Growing up, Thomas saw his home environment as a nuclear family much like all the others in his neighborhood (with his big sister and the family dog rounding out the obligatory 2.4-children figure). His dad showed him the ins and outs of Legos and Erector sets… then kept his mouth shut when Thomas inevitably abandoned them in favor of toy planes and paratroopers.
Those were given to him by his grandfather David, who'd been one back in his prime. He didn't get to visit often, but when he did, he always shared a couple of new stories. His father Steve was neither physically nor mentally cut out for anything like it, opting instead for a civil engineering career - and David knew it, which didn't mean he had to like it. Thomas, on the other hand, was inspired by the idea like no other; his father gamely pointed out the risks, but it did nothing to dissuade him.
After grudgingly picking up an ABA degree as a sop to his father, he enlisted in the Air Force, specializing in combat control, and saw action in such theaters as Mazar-i-Sharif in Afghanistan and Operation Iron Hammer in Iraq. By the end of that tour of duty, though, he'd decided that something needed to change. He was proud of his role, and good at it, but some of his instincts for subtlety kept heading in the wrong direction - in some other line of work, they could be an asset; there, they were a liability, requiring a conscious effort to hold them back - one that was liable to get him killed someday, and a whole group of fellow soldiers besides.
Fortunately, he'd worked with several other divisions during those years, and so he had a number of contacts that he could run these thoughts past. One of them played a hunch and passed word along to the Special Activities Division of the CIA, and Thomas was eventually recruited into the Special Operations Group, which proved to be just what he'd been looking for. From there, he focused primarily on the Pakistani side of the equation, periodically flying up to Europe to be debriefed or just to catch his breath for a couple of days. He's grown fond of Munich.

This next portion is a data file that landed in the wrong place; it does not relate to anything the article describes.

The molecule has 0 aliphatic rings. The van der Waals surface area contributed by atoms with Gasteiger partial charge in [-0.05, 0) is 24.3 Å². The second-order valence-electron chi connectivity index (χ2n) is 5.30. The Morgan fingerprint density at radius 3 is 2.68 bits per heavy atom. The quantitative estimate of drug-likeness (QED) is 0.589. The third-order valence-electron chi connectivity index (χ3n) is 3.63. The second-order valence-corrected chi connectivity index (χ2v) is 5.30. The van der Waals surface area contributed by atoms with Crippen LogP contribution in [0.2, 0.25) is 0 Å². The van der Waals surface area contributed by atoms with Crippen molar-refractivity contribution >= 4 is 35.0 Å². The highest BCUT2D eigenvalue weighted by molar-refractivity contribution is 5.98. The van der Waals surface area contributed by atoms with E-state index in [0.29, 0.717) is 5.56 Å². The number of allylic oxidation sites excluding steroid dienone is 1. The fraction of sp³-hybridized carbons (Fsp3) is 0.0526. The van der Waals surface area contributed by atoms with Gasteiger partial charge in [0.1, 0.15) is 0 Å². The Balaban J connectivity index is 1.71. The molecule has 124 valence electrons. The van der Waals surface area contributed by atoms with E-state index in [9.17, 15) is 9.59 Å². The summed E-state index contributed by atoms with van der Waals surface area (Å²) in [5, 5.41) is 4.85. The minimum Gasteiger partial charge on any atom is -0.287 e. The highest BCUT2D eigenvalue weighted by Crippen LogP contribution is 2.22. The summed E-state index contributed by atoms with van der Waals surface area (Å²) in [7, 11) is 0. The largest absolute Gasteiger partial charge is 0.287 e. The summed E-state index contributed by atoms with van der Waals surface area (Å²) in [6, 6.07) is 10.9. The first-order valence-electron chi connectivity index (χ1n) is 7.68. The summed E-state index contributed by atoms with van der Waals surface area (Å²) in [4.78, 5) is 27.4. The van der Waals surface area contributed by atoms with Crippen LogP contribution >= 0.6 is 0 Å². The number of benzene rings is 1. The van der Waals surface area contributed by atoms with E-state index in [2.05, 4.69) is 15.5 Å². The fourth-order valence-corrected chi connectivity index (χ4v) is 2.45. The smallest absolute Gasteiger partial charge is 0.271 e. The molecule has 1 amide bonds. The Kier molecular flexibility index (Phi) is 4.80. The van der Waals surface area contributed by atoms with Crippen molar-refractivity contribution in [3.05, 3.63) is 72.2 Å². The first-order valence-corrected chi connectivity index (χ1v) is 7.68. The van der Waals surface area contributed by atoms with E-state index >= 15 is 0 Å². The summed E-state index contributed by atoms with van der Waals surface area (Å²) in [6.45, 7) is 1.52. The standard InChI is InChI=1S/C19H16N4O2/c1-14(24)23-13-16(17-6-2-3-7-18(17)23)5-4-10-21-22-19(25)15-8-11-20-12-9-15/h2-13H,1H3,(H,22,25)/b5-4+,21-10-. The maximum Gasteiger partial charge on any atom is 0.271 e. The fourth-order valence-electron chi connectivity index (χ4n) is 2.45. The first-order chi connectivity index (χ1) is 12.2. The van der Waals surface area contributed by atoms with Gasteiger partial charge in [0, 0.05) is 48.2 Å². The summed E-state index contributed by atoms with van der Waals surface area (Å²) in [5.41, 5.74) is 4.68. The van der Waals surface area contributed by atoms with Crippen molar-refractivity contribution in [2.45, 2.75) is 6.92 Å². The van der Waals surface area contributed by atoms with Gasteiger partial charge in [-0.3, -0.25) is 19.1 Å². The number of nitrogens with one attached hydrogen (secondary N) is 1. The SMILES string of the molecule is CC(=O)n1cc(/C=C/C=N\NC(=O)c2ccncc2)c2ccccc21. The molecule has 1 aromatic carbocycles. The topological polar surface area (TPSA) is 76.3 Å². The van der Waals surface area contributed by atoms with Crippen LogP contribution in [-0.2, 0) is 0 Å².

A couple years into his CIA career, he became acquainted with Director Ames, and particularly his daughter Vicky (a nickname he stubbornly hung onto over the years) - they crossed paths both on and off duty, though never for long enough at a time to maintain a steady relationship. Then several agents fell abruptly out of touch in the course of a few months, with her as the most obvious common link; ever since that came to light, Thomas has taken to sleeping with one eye open.
Relaxed and cordial, but a little bored and impatient with everyday life, which is often mistaken for squareness. While on duty, he thrives on adrenaline and quick changes of plan as circumstances demand, running circles around potentially smarter but slower opponents.
Those on his side, he trusts, and rarely has that trust ever been betrayed. Those in his way, he doesn't hold on to anger, but neither does he hesitate to do what it takes to push them aside.
A member of the high school football team, he didn't have the sheer physical speed or strength of a breakout star, so he had to make up for it as best he could through perception and quick thinking: watch for your target to make a move, then hit your stride before he hits his. Air Force basic training turned it up to eleven, culminating in a full week of simulated combat against the most devious enemies available - his fellow trainees. Now, through the clarity of years of real field experience, he's taking the best lessons and passing them along to his Special Ops team members.